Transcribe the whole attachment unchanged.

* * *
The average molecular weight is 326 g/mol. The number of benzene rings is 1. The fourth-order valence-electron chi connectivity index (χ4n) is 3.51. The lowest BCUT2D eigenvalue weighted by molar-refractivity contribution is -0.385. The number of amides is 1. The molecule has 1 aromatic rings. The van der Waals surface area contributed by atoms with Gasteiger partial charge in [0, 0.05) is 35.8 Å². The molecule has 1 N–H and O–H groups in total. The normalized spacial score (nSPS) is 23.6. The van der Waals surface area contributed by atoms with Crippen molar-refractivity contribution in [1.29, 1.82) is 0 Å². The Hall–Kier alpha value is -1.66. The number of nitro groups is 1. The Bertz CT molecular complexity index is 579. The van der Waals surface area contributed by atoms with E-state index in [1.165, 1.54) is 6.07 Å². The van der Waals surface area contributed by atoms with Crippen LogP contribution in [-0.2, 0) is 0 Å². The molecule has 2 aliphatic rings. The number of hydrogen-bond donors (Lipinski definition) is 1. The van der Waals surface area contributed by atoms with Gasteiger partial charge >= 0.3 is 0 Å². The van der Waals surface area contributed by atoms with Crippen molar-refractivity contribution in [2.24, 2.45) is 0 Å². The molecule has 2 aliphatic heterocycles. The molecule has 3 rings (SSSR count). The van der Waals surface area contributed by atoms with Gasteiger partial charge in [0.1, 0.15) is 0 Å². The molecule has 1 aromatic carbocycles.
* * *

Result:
The average molecular weight is 326 g/mol. The number of benzene rings is 1. The fourth-order valence-electron chi connectivity index (χ4n) is 3.51. The lowest BCUT2D eigenvalue weighted by molar-refractivity contribution is -0.385. The number of amides is 1. The molecule has 1 aromatic rings. The van der Waals surface area contributed by atoms with Gasteiger partial charge in [0, 0.05) is 35.8 Å². The molecule has 1 N–H and O–H groups in total. The normalized spacial score (nSPS) is 23.6. The van der Waals surface area contributed by atoms with Crippen molar-refractivity contribution in [1.29, 1.82) is 0 Å². The Hall–Kier alpha value is -1.66. The number of nitro groups is 1. The Bertz CT molecular complexity index is 579. The van der Waals surface area contributed by atoms with E-state index in [1.165, 1.54) is 6.07 Å². The van der Waals surface area contributed by atoms with Crippen LogP contribution in [-0.2, 0) is 0 Å². The molecule has 2 aliphatic rings. The number of hydrogen-bond donors (Lipinski definition) is 1. The van der Waals surface area contributed by atoms with Gasteiger partial charge >= 0.3 is 0 Å². The van der Waals surface area contributed by atoms with Crippen molar-refractivity contribution in [2.24, 2.45) is 0 Å². The molecule has 2 aliphatic heterocycles. The molecule has 3 rings (SSSR count). The van der Waals surface area contributed by atoms with Gasteiger partial charge in [0.1, 0.15) is 0 Å². The molecule has 1 aromatic carbocycles.